By Greg Young
Northwest Asian Weekly
The sun was out and the sky was blue on the day of June 20th. It was the beginning of summer and the local Seattleites and others from surrounding areas, including Sylvia Park and her brother from Gig Harbor, were ready for the warmth and sunshine. A crowd was collecting at Green Lake Park, approximately 3000 people. They were getting together so they could go on a short walk—a short walk with about a cumulative total of 2000 miles when including walkers in cities participating throughout the Northwest.
This event was the 12th annual Walk/Run for Epilepsy held by the Epilepsy Foundation Northwest. Thousands came together to raise awareness of epilepsy, and also to raise funds for the various programs held by the Epilepsy Northwest Foundation.
The foundation is the principal advocate for the epilepsy community in the Northwest. They provide community and services for sufferers of epilepsy in Washington, Oregon, Alaska, and even a little bit of Montana. The epilepsy walk is held in various cities throughout the Northwest, and on June 20th, it was Seattle’s turn to host the walk. Other cities that participated in the walk included Tacoma, Spokane, Portland, Bend, and Anchorage. The event is important in that it exposes the community to recognize the diverse people who live with epilepsy.
Some walked around the three-mile track, some ran the track, and some arrived to simply help the organized event go smoothly, people such as Sylvia Park, who helped out with registration during the morning hours.
In the Northwest alone, more than 130,000 people suffer from epilepsy. “Three in 200 Asian Americans are living with epilepsy,” said Kelsey Crow, Senior Communications Associate with Veng Group, “Yet many people are still hesitant to discuss the condition for a variety of reasons.”
Park, 30 years old, whose family is from South Korea, is very familiar with this phenomenon. She grew up watching it affect her brother, who has had epilepsy his whole life. Epilepsy Foundation Northwest has helped provide her with a support system and a community for her through her various challenges.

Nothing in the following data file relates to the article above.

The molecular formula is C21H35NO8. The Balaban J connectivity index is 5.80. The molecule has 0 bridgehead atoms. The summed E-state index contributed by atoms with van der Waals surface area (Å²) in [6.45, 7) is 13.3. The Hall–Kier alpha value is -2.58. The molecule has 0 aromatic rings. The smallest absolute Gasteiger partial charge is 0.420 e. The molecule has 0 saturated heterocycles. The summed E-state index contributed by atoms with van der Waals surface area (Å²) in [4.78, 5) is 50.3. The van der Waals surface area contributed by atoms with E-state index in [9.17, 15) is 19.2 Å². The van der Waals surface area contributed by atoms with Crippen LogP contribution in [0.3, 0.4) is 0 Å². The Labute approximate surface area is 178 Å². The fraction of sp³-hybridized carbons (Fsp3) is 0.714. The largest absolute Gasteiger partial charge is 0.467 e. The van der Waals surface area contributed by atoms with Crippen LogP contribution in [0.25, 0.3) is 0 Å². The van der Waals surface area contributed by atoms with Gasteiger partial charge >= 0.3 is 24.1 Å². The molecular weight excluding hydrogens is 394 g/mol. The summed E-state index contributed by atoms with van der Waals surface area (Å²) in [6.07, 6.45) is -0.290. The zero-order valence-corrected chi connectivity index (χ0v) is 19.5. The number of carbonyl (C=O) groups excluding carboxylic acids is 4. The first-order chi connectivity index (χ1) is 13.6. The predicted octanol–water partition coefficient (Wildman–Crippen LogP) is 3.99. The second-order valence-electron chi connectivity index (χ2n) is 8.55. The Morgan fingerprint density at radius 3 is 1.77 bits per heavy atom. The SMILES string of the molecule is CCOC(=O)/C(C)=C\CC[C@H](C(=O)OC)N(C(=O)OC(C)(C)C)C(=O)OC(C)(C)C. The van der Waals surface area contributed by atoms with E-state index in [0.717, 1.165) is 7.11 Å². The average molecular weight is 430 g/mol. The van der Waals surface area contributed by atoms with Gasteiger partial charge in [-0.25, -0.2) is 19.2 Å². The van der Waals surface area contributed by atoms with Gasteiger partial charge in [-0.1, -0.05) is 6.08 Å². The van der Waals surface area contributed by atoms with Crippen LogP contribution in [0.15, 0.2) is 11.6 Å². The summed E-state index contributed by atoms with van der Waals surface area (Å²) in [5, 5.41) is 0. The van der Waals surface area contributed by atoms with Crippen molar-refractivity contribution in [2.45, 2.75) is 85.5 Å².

Park’s family lives in Gig Harbor, a small, rural town on the peninsula northeast from Tacoma. Her brother lives at home with her parents. It’s very difficult for her family. Gig Harbor has very little in a support system for her brother, and her family tends to avoid the subject altogether.
“He still doesn’t have a support system,” said Park.
There are not very many Asian Americans out where they live. He has a doctor, and a social worker, but he can’t drive, and if he needs to get anywhere then he needs his parents.
“I was never allowed to talk about it,” said Park, “and they still don’t talk about it. It’s a very sensitive subject.” She said that his epilepsy goes beyond just seizures. “He struggles with depression, and even schizophrenia.”
He had lived a relatively normal childhood, up until about fifth grade when his classmates noticed he was just a little bit different. And then things started to change for him. “He had a lot of trouble making friends,” said Park.
Her brother tries hard to lead a life of his own, but it very difficult because of his condition. He’s 33 years old, and his parents keep him at home in order to keep him safe. And for good reason too, there’s no telling when he might break out into a seizure.
One incident, he took it upon himself to leave the house and take the bus to go into town. He has a variety of interests; he collects coins, and has an interest in technology. He also simply wanted to get out of the house and explore on his own. While riding the bus this one fateful day, he had a seizure. He fell over and broke his jaw.
He did complete a couple years of college, but he had to drop out because his epilepsy proved to be too challenging. However, he was showing great promise as a math major.
The epilepsy walk/run was intended to raise funds for the various programs that EFN supports, including employment assistant programs, veteran assistance, youth camps, seizure response training, H.O.P.E Volunteer program (Helping Other People with Epilepsy), and many others.
This year’s Walk/Run for Epilepsy raised $200,000.
“They’ve helped me find a support system and community,” Park said. They support research to help stop seizures, and provide a support system for those in need, even if it’s just to have someone to talk to. (end)